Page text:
Auto Accident FAQ

Auto Accident FAQ

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Auto Accident FAQ2022-03-17T18:44:36-04:00

Auto Accident FAQ

Can I sustain injuries in a low-speed accident?2022-03-25T12:59:57-04:00

Yes, low-speed accidents can lead to the same soft tissue (muscle, ligaments, tendons, and disc) that high-speed accidents cause. A study conducted by the Association for the Advancement of Automotive Medicine analyzed over 100 U.S. minor rear aligned crashes between passenger vehicles where the change in speed was less than 10 miles per hour.
What the study found was that 113 occupants of the vehicles struck in the rear-end low-speed collisions were diagnosed within five weeks post-crash with 427 injuries resulting from being struck from the rear at less than 10 miles per hour.

The majority of the injuries diagnosed were to the cervical spine area at 29.7% of diagnosed injuries. The lumbar region accounted for 23.2% of injuries with the 3rd largest area being the thoracic region at 14.3% of diagnosed injuries.

It’s important that you speak with a physician following a car accident regardless of the speed of the collision. Call Dr. Huffman at 866-402-4250 anywhere in the state of Florida 24/7 to discuss your injury case or contact us online. The phone call is FREE and may help you access medical care should you need it days and even weeks after the car accident.

Does auto insurance cover the telemedicine visit with Dr. Huffman?2022-03-25T13:13:17-04:00

Yes, your auto insurance covers the telemedicine injury visits. If you are injured in an accident, the medical benefits you are entitled to from your insurer should cover most if not all of your medical care, referrals, and diagnostic studies.

My child was in the accident but is not complaining of pain. Should they be seen by a medical doctor?2022-03-25T13:28:46-04:00

Yes, if your child was in the accident they should be seen as children are not always good a verbalizing their symptoms, so we highly recommend that your child and you speak to a physician before you close the case on their injury care. A FREE phone call to Dr. Huffman 386-420-4250 is recommended to determine if your children may or may not warrant further medical examination or care. Dr. Huffman is board certified in family medicine has over 30 years of experience diagnosing and treating children.

Should I call an Attorney first after a car accident?2022-03-25T13:35:43-04:00

Should you call an attorney first after a car accident?  No, before you call a lawyer, call a doctor. The law only gives you 14 days to document your injuries and attorneys cannot document your injuries. Seek medical help first, you have plenty of time to find an attorney if you need one, but you only have 14 days to have your injuries documented by a healthcare provider. A free phone call to Dr. Huffman 866-402-4250 anywhere in the state of Florida anytime day or night should be the first call you make following a car accident. Together you and Dr. Huffman will determine the next step in your medical and legal injury process.

What if there are multiple injured people in the accident?2022-03-25T13:41:15-04:00

If there are multiple injured people in the accident, your Bodily Injury (BI) Policy displays two numbers, which are respective of the amounts that can be recovered following an auto accident – the first being the amount of damages that can be claimed per person, the second being the total paid per accident if more than one injured party is making a claim. For example, if your bodily injury policy is $25,000/$50,000, then one injured party can recover up to $25,000, while all of the people injured in the accident can recover up to $50,000 collectively. If there are four injured people in the crash, they will be required to divide the $50,000 provided by your insurance.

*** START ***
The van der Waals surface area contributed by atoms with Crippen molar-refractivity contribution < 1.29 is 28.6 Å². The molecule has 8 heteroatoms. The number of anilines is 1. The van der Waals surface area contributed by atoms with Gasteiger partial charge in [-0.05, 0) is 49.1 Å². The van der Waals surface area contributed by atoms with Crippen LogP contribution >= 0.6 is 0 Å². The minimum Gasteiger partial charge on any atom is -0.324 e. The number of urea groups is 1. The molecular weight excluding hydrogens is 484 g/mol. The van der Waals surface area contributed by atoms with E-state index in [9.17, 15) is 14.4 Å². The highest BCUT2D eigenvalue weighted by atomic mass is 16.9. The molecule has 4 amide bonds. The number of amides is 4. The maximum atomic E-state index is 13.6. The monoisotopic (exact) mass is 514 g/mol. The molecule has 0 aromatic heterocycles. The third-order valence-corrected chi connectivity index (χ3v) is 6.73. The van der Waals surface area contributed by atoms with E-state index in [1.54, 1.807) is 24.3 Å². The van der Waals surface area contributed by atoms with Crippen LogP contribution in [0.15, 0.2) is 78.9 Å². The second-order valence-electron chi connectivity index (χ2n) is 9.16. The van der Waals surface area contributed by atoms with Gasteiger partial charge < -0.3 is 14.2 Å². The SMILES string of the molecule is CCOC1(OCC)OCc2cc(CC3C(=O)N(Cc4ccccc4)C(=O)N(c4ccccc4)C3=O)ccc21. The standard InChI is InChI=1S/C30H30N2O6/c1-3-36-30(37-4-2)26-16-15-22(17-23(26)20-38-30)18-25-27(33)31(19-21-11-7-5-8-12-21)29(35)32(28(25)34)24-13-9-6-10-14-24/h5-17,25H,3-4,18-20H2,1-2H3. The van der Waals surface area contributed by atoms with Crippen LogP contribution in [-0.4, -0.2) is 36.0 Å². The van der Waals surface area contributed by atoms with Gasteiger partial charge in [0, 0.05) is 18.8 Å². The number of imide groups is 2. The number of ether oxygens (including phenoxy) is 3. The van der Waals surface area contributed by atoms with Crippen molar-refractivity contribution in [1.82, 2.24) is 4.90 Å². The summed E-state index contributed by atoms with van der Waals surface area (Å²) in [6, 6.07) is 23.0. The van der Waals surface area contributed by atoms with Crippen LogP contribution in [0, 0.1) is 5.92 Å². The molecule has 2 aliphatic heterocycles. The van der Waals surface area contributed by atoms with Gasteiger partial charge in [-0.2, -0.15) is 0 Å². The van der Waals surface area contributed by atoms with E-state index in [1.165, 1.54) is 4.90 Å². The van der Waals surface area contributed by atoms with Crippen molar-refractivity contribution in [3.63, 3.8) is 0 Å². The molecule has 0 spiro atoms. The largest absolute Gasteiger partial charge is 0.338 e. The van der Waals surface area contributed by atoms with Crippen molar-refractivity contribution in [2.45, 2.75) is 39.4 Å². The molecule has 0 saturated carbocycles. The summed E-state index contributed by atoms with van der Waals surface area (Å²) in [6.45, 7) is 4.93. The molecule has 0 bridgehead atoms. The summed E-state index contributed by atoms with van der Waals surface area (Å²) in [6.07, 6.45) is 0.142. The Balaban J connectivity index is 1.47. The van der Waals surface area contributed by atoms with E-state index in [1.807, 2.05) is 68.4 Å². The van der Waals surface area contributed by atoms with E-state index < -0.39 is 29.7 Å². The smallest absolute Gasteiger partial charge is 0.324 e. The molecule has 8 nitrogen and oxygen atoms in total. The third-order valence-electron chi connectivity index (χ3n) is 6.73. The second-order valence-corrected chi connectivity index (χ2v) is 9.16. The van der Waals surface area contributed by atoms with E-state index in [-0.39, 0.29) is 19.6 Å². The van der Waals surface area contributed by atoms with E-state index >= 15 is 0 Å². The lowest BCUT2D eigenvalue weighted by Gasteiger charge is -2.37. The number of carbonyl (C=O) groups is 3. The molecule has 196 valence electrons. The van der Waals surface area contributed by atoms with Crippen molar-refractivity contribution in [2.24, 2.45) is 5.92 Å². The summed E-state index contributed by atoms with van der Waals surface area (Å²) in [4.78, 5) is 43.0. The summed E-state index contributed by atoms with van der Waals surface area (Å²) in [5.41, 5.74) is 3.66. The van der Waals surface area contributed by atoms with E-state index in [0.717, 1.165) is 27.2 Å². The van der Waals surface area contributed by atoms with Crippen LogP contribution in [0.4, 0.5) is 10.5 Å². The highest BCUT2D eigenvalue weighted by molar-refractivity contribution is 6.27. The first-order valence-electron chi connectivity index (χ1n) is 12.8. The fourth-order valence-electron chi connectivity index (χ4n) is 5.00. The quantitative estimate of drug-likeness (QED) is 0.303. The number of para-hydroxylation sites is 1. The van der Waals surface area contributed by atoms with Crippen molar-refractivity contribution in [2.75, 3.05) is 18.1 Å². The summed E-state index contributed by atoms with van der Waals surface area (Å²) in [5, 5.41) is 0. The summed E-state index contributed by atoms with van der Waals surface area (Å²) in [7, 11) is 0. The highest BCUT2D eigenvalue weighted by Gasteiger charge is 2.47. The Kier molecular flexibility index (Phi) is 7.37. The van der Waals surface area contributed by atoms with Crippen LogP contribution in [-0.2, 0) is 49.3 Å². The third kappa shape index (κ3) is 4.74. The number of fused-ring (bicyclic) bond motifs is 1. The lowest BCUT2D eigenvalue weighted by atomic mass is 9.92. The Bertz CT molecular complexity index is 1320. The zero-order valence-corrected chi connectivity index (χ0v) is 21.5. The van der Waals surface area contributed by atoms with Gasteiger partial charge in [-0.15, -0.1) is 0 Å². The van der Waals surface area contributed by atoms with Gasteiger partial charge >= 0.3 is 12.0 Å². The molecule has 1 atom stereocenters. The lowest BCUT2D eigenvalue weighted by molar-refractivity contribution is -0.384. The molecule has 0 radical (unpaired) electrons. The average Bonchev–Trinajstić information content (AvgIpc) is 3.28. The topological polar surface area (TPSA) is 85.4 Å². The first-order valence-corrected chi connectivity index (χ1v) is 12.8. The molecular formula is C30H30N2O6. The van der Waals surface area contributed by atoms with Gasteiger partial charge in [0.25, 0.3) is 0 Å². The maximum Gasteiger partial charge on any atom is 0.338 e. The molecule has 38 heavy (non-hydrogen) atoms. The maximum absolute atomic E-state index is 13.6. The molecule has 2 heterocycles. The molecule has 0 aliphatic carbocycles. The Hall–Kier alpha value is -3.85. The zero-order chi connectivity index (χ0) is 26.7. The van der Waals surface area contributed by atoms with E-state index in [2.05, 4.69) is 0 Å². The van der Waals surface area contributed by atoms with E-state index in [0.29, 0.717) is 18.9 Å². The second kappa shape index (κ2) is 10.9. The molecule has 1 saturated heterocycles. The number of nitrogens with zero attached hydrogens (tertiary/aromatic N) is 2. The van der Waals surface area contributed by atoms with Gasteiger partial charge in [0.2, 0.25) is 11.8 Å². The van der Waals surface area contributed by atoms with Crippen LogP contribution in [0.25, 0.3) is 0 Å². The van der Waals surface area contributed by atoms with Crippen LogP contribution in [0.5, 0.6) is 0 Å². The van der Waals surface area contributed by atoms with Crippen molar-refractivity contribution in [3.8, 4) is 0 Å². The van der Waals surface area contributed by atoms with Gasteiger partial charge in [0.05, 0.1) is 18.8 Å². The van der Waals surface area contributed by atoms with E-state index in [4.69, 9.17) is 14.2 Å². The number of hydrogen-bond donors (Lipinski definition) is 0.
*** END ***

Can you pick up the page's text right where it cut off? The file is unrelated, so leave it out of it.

What if the auto accident was partly your fault2022-03-25T13:50:55-04:00

If the auto accident was partly your fault, there are cases in which a client was not the individual who struck another vehicle, but they weren’t being 100% responsible either. For instance, a victim could have been driving 5 to 10 mph over the speed limit, which in turn limited their reaction time, and borders on the victim being considered negligent. If this is the case for your accident, this certainly does not mean you don’t deserve compensation for your pain and suffering.

The state of Florida follows a “pure comparative fault” system, which means that your level of negligence will not deter you from receiving compensation for your injuries. In the pure comparative fault system, a jury will decide your percentage of negligence in relation to the accident. In this case, if a jury finds that you were 70% at fault, then you will still be able to recover 30% of your damages from the other party.

What if the vehicle that caused my accident injuries was an Uber or Lyft?2022-03-25T14:03:52-04:00

If tje car that caused the accident was a Lyft or Uber the driver will most likely have been driving his or her own vehicle. This is important because Uber or Lyft drivers have to carry their own auto insurance for their vehicles. If the Uber or Lyft app was turned off, and the driver was simply getting from point A to point B, then a claim can only be filed against the driver’s personal insurance. Since the driver was not technically on the job, their employer cannot be held responsible for damages they caused. This is not the case if the Uber or Lyft app was turned on at the time of the accident.

If the driver was marked as available and was waiting to pick up passengers, this would classify the driver as acting in their scope of employment at the time of the accident. In this case, both the driver’s personal insurance and Uber/Lyft’s contingent liability coverage can be accessed in the case of a crash. This includes up to $50,000 to $100,000 for injuries, and $25,000 for property damage. When the Uber or Lyft app is turned on and the driver is transporting passengers, the company’s commercial insurance coverage is provided. This coverage includes up to $1 million in third-party liability and $1 million in uninsured or underinsured motorist coverage.

What is vicarious liability?2022-03-25T14:07:57-04:00

In the state of Florida, vicarious liability means that even if the owner of the car was not the individual responsible for the car accident, he or she can still be held liable for the damages caused by the individual who was driving. According to Florida law, a vehicle owner should only be lending their vehicle to responsible drivers. If the individual they lent the vehicle to proves to be negligent, the owner then also becomes negligent by default. This is important to note when pursuing a Personal Injury claim, as you can also pursue a case against the individual or company who lent the at-fault driver the vehicle as well as the driver themselves.